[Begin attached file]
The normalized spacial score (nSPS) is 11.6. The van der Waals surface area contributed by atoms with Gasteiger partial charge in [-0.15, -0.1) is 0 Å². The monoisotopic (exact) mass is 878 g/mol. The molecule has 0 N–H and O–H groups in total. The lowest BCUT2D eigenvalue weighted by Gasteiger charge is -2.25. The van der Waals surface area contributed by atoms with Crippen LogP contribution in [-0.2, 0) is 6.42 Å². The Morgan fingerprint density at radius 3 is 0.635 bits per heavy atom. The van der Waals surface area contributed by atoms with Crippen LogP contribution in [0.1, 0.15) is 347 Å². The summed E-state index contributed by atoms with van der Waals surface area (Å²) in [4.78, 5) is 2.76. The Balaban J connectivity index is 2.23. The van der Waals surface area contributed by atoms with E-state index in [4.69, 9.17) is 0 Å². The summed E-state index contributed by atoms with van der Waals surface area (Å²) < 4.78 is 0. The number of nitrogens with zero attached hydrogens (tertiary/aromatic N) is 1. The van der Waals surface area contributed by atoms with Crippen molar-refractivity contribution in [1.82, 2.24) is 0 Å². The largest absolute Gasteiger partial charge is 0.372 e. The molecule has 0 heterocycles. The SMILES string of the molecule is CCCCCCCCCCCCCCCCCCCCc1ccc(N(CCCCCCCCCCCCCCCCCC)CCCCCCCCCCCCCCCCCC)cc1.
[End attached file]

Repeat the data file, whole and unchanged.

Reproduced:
The normalized spacial score (nSPS) is 11.6. The van der Waals surface area contributed by atoms with Gasteiger partial charge in [-0.15, -0.1) is 0 Å². The monoisotopic (exact) mass is 878 g/mol. The molecule has 0 N–H and O–H groups in total. The lowest BCUT2D eigenvalue weighted by Gasteiger charge is -2.25. The van der Waals surface area contributed by atoms with Crippen LogP contribution in [-0.2, 0) is 6.42 Å². The Morgan fingerprint density at radius 3 is 0.635 bits per heavy atom. The van der Waals surface area contributed by atoms with Crippen LogP contribution in [0.1, 0.15) is 347 Å². The summed E-state index contributed by atoms with van der Waals surface area (Å²) in [4.78, 5) is 2.76. The Balaban J connectivity index is 2.23. The van der Waals surface area contributed by atoms with E-state index in [4.69, 9.17) is 0 Å². The summed E-state index contributed by atoms with van der Waals surface area (Å²) < 4.78 is 0. The number of nitrogens with zero attached hydrogens (tertiary/aromatic N) is 1. The van der Waals surface area contributed by atoms with Crippen molar-refractivity contribution in [1.82, 2.24) is 0 Å². The largest absolute Gasteiger partial charge is 0.372 e. The molecule has 0 heterocycles. The SMILES string of the molecule is CCCCCCCCCCCCCCCCCCCCc1ccc(N(CCCCCCCCCCCCCCCCCC)CCCCCCCCCCCCCCCCCC)cc1.